Sivan Ritual: Summertime Mikvah-Tevilah in Your Nearest Ocean, River, or Lake

Naomi Malka contributed the following ritual. She lives in Washington D.C and runs the a progressive mikvah at Adas Israel Congregation. As the “mikvah lady,” Naomi holds space for the diverse needs of her community. Learn more about Naomi’s work at Adas Israel Mikvah and www.bodies-of-water.org.

Shavuot is a special time of renewal, a time when we renew our relationship to Judaism, the Torah, and the Divine each year. For many ritual practices on the Hebrew calendar, we celebrate this time of renewal by immersing in a mikvah, just as the Jews at Mount Sinai did for three days before receiving the Torah, by washing their bodies and clothes.

The Background on Mikvah-Tevilah

In Hebrew, the word tevilah means “dipping.” It refers to dipping pita in hummus (yum!), jumping in a lake (fun!), and the ritualized immersions in a mikvah (wow!). A mikvah is a sacred, ritual bath in the Jewish tradition. It’s one of the oldest and most important practices of this faith. Fun fact: every ancient building in Jerusalem has a little room at the bottom for a mikvah.

Traditionally, a Jewish community builds a mikvah and designates that space for conversion to the faith, making dishes kosher, preparing spiritually for Shabbat or holidays, and helping brides and grooms take their first steps toward the chuppah. Jewish people have practiced these types of immersions for centuries. In the last 20-30 years, many other immersion ceremonies have developed too, for those who are unmarried and for those who don’t identify as heterosexual. There are now liturgies and ceremonies for birthdays, anniversaries of times both joyous and sad, b’nai mitzvah, in/fertility cycles, healing, and mourning. Each time a creative Jewish soul links a mikvah to a lifecycle moment, a new ceremony is born. Every immersion marks some kind of transition, each person immersing to mark a shift out of a former state, connecting to the present, and turning towards some new future.  

Unfortunately, throughout Jewish history, and even in some communities today, going to the mikvah can be an experience of body shaming and negativity. In many Jewish communities, only married women are allowed to immerse. That said, the mikvah can also be a source of body positivity and great blessing. Hopefully, you live in a city with a progressive mikvah where this is the case.

Tevilah — entering water in a ritualized way — is a powerful way to interact with this primal element, giving us an opportunity to experience the holiness of our own bodies, connecting to Jewish tradition and to God.

Whether you immerse in an indoor mikvah, or in an outdoor body of water, tevilah is tevilah. Know that the waters of every mikvah once fell as rain. Before that, they were clouds, fog, lakes and oceans. Earlier still, they ran in rivers from deep springs that bubbled up from inside the earth. Our ancestors told stories about water — the Creation of the World, the Flood, the Wells, the Red Sea, and many others — that we still tell today. Water is an essential part of life and a primary Jewish symbol. Every culture has its water ritual — think of Japanese bath houses, fountains for washing hands and feet before Muslim prayer, and Christian baptisms.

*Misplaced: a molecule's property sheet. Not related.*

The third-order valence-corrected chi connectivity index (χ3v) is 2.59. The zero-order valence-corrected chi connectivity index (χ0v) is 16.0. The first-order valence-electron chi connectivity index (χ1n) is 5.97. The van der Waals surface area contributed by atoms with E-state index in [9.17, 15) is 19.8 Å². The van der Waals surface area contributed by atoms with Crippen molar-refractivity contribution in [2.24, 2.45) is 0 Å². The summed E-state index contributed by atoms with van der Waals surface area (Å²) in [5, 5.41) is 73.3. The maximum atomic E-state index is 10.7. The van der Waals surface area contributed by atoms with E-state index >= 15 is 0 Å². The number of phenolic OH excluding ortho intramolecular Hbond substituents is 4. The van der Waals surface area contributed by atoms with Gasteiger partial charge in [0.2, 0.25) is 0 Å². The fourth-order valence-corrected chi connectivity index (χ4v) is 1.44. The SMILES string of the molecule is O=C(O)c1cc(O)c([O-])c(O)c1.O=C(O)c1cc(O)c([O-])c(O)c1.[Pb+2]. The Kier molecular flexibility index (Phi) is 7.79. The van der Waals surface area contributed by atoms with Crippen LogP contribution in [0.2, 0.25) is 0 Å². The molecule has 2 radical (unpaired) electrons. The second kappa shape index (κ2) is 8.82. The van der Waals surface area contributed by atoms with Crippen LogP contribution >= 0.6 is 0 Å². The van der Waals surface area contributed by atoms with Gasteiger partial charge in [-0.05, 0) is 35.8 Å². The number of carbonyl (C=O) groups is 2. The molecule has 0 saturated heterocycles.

How Mivkah and Tevilah Promote Positive Body Image

Tevilah is a uniquely Jewish way to experience a rare moment of peace in your relationship to your body, because the message of this ritual is that your body is holy. Whether it is small or large, well or ill, dark or light, old or young, partnered or sleeping alone, your body is your vehicle for moving through this world. What you do with it matters far more than how you look inside it!

You don’t have to go far out of your way to find a mikvah; any natural and flowing body of water is a mikvah. So if you’re hitting the beach this summer, jumping in a lake, or floating somewhere in the Dead Sea, you can perform a tevilah/mikvah ritual.

You don’t even have to take off your bathing suit!

How to Immerse in a Mikvah

  • Bathe before and/or after your mikvah. Try going about it in a way that brings love and care to every part of your body — it should feel different and better than your ordinary shower or bath!
  • Find a nice, quiet area near the shore of an ocean, lake, or river, where you can stand in about four feet of water. Take intentional steps into the water if you can. Indoor mikvahs are built with seven steps, seven being a special number in Judaism to symbolize wholeness and completion. If you can take seven steps, good. If you’re jumping off a dock, try backing up or counting to seven beforehand.
  • Immerse your whole body once. (Meaning, submerge yourself entirely under the water.)
  • When you break the surface, say the blessing:
    Baruch Ata Adonai Elohenu Melech Haolam Asher Kidshanu B’mitzvotav vitzivanu al ha Tevila.

If you can’t remember that, it’s okay! Or offer your own blessing for the ability to go in and out of the water safely. Remember what you are moving away from.

  • Immerse a second time.
  • Say the Shehechiyanu, or another blessing that thanks God for keeping you alive and bringing you to this very moment. Focus on where you are in the big, wide universe:
    Baruch ata adonai eloheinu melech ha-olam she-heche-yanu, ve-ki-y’manu, ve-higi-yanu la-z’man ha-zeh.
  • Immerse a third time. Offer your own blessing. Remember what you are moving toward. It can be a word, a song, a sound, or a motion that symbolizes this transition for you.

Sivan Ritual: Summertime Mikvah-Tevilah in Your Nearest Ocean, River, or Lake
At The Well
At The Well

We're here to support your journey to wholeness throughout every stage of your life. At The Well is spreading the word about Jewish rituals that can help you connect more deeply — to yourself, to your body, and to community.

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